Bob Chamberlain's mother-in-law loves Halloween. It is her favorite time of year to cause trouble; she smokes cigarettes late at night when everyone else is asleep, even though she knows there's no smoking allowed inside the house. Bob and his wife, Renee, shrug off such misbehavior. Why? Chamberlain's mother-in-law is dead. She died of cancer 10 years ago.
Halloween marks the departure of fall's sunburst-colored leaves as little ones parade through Portland's neighborhoods dressed as ghosts and goblins. But the autumnal change also signals an increase in ghostly activity. According to ghost enthusiasts, the moon's seasonal migration intensifies a magnetic field, attracting energy-hungry spirits. This time of year, it seems, ghosts and their hunters are extremely busy.
Chamberlain, ghost-busting leader of Northwest Paranormal Investigators, is a 50-year-old employee of Portland General Electric. A big, mustachioed man's man, he looks as though he'd be more comfortable driving an 18-wheeler than roaming through cemeteries and haunted houses carrying electromagnetic field meters. Yet Chamberlain has spent the past 10 years searching for ghosts, a calling inspired by visits from his late mother-in-law. Think of him as a sort of ghost whisperer, a man who talks to ghosts--and sings Christmas carols to ghost children in cemeteries every holiday season.
Chamberlain organized his own ghost-hunting group five years ago, after he split from another because of bad blood, bruised egos and a disputed photo credit in Good Housekeeping magazine. NWPI chapters meet monthly and quarterly, often at cemeteries in St. Helens, where he says he's got sort of an all-access pass to the Masonic cemetery. In Portland, Chamberlain lays claim to the infamous Shanghai Tunnels, where he helps lead ghost tours with the Cascade Geographic Society. During one pitch-black, solo visit to the tunnels, Chamberlain says he felt the presence of more than 150 people.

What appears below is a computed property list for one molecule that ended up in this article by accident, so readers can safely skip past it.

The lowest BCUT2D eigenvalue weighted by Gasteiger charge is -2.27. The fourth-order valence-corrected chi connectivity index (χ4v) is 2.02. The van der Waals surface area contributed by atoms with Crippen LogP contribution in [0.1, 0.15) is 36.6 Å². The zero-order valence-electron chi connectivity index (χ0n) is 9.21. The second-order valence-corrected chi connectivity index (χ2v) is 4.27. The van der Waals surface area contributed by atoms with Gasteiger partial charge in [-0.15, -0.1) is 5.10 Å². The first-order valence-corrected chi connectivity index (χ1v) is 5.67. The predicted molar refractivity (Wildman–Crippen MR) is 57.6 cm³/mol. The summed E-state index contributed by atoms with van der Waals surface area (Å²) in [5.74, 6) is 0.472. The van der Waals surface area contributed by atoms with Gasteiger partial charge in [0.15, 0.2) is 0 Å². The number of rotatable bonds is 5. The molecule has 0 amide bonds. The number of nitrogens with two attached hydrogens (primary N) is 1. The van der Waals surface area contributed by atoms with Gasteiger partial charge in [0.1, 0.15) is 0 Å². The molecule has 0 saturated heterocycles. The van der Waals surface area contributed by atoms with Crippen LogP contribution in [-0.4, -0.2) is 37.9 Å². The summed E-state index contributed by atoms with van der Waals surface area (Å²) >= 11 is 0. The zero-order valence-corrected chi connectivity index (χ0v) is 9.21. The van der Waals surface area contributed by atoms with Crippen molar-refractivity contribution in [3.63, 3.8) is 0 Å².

Recently, Chamblerlain and his team surveyed an old warehouse in Northwest Portland after being called out to investigate suspicious moaning sounds. Equipped with the standard ghost-hunting gear (paranormal metal detectors called electromagnetic field meters, infrared flashlights, night-vision goggles and 35mm cameras with 400-speed film), the group came up empty-handed. Chamberlain then employed a bionic ear--a satellite-type instrument with an earphone attachment that can detect sound through rooms and from up to five miles away. After adjusting the pitch of the bionic ear to the right frequency, Chamberlain picked up whispers of "Help me. Help me." He says it's the ghost of a woman who was buried under crates in the old warehouse.
Not all ghosts are calling for help, however. Some, says Chamberlain, are downright nasty. He claims he's been bitten and spit on--twice--by mean-spirited spirits. And then, of course, there are poltergeists. While they've been given a bad rap in a certain scary movie of the same name, Chamberlain says his poltergeists are not bad, despite their dark, ominous presence, "99 percent of the time."
Evil poltergeists, on the other hand, are very difficult to get rid of, he claims. Chamberlain says pouring salt around a house can serve as a deterrent, because of salt's ability to change a magnetic field. However, using salt could potentially trap a poltergeist already inside the house, so the practice is not recommended by NWPI, he says. Would moving rid one of the negativity? "No," Chamberlain warns, "they'll go with you. If you have a negative spirit in your house, they know they can feed off you; they're gonna move with you." A simpler remedy, he advises, would be a change in attitude, as negative spirits wouldn't dare feed off of "happy-go-lucky" types.